Ramil Mercado is an alumnus of the 2020 CLS Indonesian virtual institute hosted by Universitas Negeri Malang in Malang, Indonesia. He’s a recent graduate of University of California, Berkeley, where he majored in political science and Asian studies and minored in Southeast Asian studies.
Getting to Know Ramil
I come from a multicultural and multilingual family. My father is Latino with roots from Puerto Rico and Mexico, and my mother is from the Philippines. Because of this, I grew up in a household where English, Tagalog, and Spanish were heard under the same roof. Additionally, I am a “military brat,” as my father served in the Marine Corps for 30 years. Although I call Oceanside, California my home as I spent the vast majority of my life there, I was fortunate to also live in Florida and Illinois for various periods and as such, was able to interact with so many different communities from around the US and the world.
My upbringing undoubtedly defined who I am, as it made me curious about the world and the people around me. My hobbies reflect that curiosity, the most notable being language learning. I am proficient in four (English, Tagalog, Spanish, and Indonesian), and I have studied seven others to various degrees (Mandarin, French, Italian, Catalan, Japanese, Arabic, and Turkish). I have also been fortunate to be a guest in over 50 countries in my lifetime, often solo, in order to learn as much as I can from interacting with and befriending people from the place that I am visiting.
I was curious to learn Indonesian to compare it with Tagalog, which is in the same language family. I started learning the language the semester before I studied abroad in Singapore, as I planned to visit Indonesia while there. Furthermore, knowing that the language was similar to Malay, I planned to use my language skills in Malaysia and Brunei.
Studying in Southeast Asia, my passion for the language and region grew tremendously. I learned so much about the history, the politics and the people who live in the countries listed above, in addition to those of Timor-Leste. I made connections with people and was able to read historical documents and accounts that I would not have been able to do without the language. My semester abroad inspired me to dedicate my focus and research on the Malay Archipelago and further the connections I established there.
Indonesian, in many ways, reflects the history of the land that it comes from. It has elements of Arabic, Dutch, Portuguese, and many others combining in a single Austronesian language that is used across one of the most diverse countries in Southeast Asia and the world. Because of this, my favorite word is “dunia,” which means “world.” This word reflects the many worlds that the Indonesian language holds, as it comes from Arabic, a language originating far from the Malay Archipelago that has profoundly influenced Indonesian. Learning Indonesian is an experience of a lifetime, and so I wholeheartedly recommend this language to anyone who wants to access the past, present, and future of the Malay Archipelago alongside more than 200 million speakers in the region today.
I intend to go to graduate school to obtain an MA in International Affairs in order to further my studies in Insular Southeast Asia, specifically in Indonesia, Malaysia, The Philippines, and Timor-Leste. While in graduate school, I will use Indonesian to communicate with peers across the Malay Archipelago. I want research in and about this region of the world, and knowing Indonesian will allow me to access documents, institutions, and most importantly, people who speak the language. Professionally, I intend to work in diplomacy and become a Foreign Service Officer for the US Department of State, using my language skills to serve in Southeast Asia.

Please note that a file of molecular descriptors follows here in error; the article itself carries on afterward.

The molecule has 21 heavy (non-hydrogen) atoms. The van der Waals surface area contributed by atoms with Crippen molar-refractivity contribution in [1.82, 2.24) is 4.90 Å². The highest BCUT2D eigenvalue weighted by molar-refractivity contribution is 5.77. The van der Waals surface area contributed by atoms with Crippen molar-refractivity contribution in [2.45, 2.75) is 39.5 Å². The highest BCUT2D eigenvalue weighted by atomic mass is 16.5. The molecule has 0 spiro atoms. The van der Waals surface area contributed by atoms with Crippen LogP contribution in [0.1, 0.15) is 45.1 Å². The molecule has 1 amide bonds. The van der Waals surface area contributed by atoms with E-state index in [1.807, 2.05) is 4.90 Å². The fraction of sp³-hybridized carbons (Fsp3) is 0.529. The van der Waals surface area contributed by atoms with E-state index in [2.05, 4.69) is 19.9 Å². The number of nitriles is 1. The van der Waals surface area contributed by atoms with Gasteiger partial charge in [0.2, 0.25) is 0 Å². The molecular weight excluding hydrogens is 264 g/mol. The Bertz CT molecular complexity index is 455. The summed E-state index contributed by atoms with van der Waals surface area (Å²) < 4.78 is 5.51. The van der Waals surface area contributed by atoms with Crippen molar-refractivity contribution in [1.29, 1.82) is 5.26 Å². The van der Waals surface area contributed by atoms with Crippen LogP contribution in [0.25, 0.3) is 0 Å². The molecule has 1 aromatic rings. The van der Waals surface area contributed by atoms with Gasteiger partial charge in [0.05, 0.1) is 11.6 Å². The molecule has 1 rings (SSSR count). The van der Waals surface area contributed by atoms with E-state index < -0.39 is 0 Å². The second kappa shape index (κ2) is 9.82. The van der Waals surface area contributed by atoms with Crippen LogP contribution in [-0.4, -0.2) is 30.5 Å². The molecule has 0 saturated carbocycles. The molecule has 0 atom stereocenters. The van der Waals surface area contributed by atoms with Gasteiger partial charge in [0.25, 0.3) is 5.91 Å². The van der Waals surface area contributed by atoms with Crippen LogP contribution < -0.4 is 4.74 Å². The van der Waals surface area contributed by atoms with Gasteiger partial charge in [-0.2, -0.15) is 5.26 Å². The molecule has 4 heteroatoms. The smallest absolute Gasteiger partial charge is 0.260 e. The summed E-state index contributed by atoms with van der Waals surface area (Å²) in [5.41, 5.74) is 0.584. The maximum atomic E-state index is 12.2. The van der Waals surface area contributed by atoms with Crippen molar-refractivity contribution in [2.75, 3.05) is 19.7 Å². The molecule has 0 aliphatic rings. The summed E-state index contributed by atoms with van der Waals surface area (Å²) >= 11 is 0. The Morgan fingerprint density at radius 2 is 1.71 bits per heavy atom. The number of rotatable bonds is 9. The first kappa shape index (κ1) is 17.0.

I volunteered to be the Master of Ceremonies for the closing ceremony of CLS Indonesian, where I spoke completely in Indonesian for the entire event. This was significant to me because it reflected how much I grew in seven weeks, not only linguistically, but also personally. In the beginning of the program, I struggled to make a sentence, and was not confident with speaking. I even wondered whether I was in the right class.
Through countless hours of patience, encouragement, and dedication from my teachers, language partners, and classmates, I was able to find the strength to do something far outside of my comfort zone. I had never been an MC in English, let alone another language! This newfound confidence is something that I will carry with me throughout all of my endeavors in the future. Being an MC and expressing my gratitude for my teachers, my language partner, my cohort, and the staff at Universitas Negeri Malang in Indonesian was the proverbial cherry on top of my amazing journey with CLS, and I am forever grateful for this opportunity of a lifetime.
A Word to Future Scholars
No matter if the program is in person or virtual, the language gains you make alongside the bonds you create with your classmates, teachers, and language partners in this short amount of time are amazing. Furthermore, while you learn so much of the language in an intensive manner, you also learn so much about yourself. In my experience, being in this setting allowed me to channel strengths that I never accessed before.
May 10, 2021